BEETBOX IS A SIMPLE INSTRUMENT THAT ALLOWS USERS TO PLAY DRUM BEATS BY TOUCHING ACTUAL BEETS.
Powered by a Raspberry Pi with a capacitive touch sensor and audio amplifier in a wooden enclosure, the BeetBox is the latest vegetable-powered electronics available today that allows users to play drum beats by touching actual beets.
“BeetBox is primarily an exploration of perspective and expectations,” said Designer Scott Garner. “I’m particularly interested in creating complex technical interactions in which the technology is invisible—both in the sense that the interaction is extremely simple and in the literal sense that no electronic components can be seen.”
“Through most of the twentieth century, our view of “the future” was all about buttons and screens and cold, sterile environments, but humans seem to want warmth and texture and color at a very fundamental level,” he told Design with Benefits. “I believe the real trend moving forward will be less apparent technology instead of increasingly intrusive technology and I think the movement in that direction has already begin.
With a long history as a software developer, Scott has done a fair amount of work that deals with challenging expectations, and often these projects begin with a simple phrase. In this case, he was looking to start a project with an edible component that created music, and the idea of “beat” vs. “beat” was a perfect fit, according to Garner.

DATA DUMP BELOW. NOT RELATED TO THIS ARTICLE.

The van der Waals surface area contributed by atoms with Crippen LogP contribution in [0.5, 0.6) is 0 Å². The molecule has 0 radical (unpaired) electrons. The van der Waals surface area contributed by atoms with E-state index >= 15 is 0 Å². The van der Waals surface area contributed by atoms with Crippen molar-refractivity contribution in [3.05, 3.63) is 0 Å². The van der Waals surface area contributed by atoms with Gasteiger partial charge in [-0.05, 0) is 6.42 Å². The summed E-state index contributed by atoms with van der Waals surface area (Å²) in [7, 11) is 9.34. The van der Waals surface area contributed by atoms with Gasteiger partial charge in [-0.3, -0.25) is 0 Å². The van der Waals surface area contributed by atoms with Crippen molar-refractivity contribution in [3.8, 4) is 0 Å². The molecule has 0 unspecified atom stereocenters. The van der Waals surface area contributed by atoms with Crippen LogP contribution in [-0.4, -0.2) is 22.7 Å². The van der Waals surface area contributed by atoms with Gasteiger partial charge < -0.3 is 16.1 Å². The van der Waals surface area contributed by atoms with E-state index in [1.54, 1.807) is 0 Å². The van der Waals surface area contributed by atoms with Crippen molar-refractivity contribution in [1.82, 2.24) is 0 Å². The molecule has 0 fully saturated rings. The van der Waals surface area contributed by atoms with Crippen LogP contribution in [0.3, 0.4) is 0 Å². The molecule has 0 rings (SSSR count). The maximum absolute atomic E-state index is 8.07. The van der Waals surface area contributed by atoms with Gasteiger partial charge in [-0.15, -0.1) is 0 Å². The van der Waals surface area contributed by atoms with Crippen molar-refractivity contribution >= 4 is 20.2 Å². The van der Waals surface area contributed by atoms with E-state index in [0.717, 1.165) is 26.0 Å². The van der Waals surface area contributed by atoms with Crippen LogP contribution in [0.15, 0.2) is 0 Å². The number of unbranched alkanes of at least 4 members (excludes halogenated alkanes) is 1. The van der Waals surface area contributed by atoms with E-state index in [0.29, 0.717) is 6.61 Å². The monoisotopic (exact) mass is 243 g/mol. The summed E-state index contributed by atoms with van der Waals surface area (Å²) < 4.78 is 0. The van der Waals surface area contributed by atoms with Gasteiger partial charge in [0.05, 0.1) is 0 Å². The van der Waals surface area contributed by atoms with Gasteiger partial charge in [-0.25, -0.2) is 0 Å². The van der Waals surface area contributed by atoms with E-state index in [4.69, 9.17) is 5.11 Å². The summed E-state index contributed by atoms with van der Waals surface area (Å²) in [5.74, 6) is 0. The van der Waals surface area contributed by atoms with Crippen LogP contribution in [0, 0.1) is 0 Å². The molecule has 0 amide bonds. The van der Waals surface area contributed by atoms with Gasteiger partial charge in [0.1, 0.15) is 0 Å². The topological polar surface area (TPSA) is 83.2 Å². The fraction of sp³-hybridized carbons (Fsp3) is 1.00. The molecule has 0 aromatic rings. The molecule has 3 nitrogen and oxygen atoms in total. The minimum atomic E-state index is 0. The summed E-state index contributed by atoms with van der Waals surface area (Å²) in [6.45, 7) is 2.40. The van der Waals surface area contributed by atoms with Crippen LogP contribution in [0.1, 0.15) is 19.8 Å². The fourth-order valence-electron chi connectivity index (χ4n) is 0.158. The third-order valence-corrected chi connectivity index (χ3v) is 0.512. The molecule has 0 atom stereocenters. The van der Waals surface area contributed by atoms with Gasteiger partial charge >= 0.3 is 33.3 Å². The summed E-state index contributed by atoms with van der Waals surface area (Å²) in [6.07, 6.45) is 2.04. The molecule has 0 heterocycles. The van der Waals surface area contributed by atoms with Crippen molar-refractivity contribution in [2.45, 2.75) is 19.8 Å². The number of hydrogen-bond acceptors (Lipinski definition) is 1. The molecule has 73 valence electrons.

The creation of BeetBox was not without challenges, however. The most difficult hurdles were not technical issues, but rather had to do with creativity and process.
“Once I completed the first working prototype, I was very tempted to move on to other projects because I’d more or less gotten the idea out of my system and I had common creative doubts, like, “What if people just think it’s silly?” Scott said. “The prototype got a very positive response among my peers, though, and I decided to carry it through to the end.”
Using the capacitive touch sensor, Scott created an enclosure from .5″x8″ poplar boards sealed in polyurethane. The board communicates with a Python script on a Raspberry Pi via I2C. The script essentially watches for new touches and using pygame, triggers drum beats upon touching a beet. The audio comes from a small amplifier built into the unit that’s connected to a salvaged speaker mounted under the holes on the lid.
“I’ve learned a lot from people that have been very open about sharing their process and this is definitely an area where I try to give back,” he said.
Scott pushes the boundary of creativity, proving that playing with your food isn’t necessarily bad.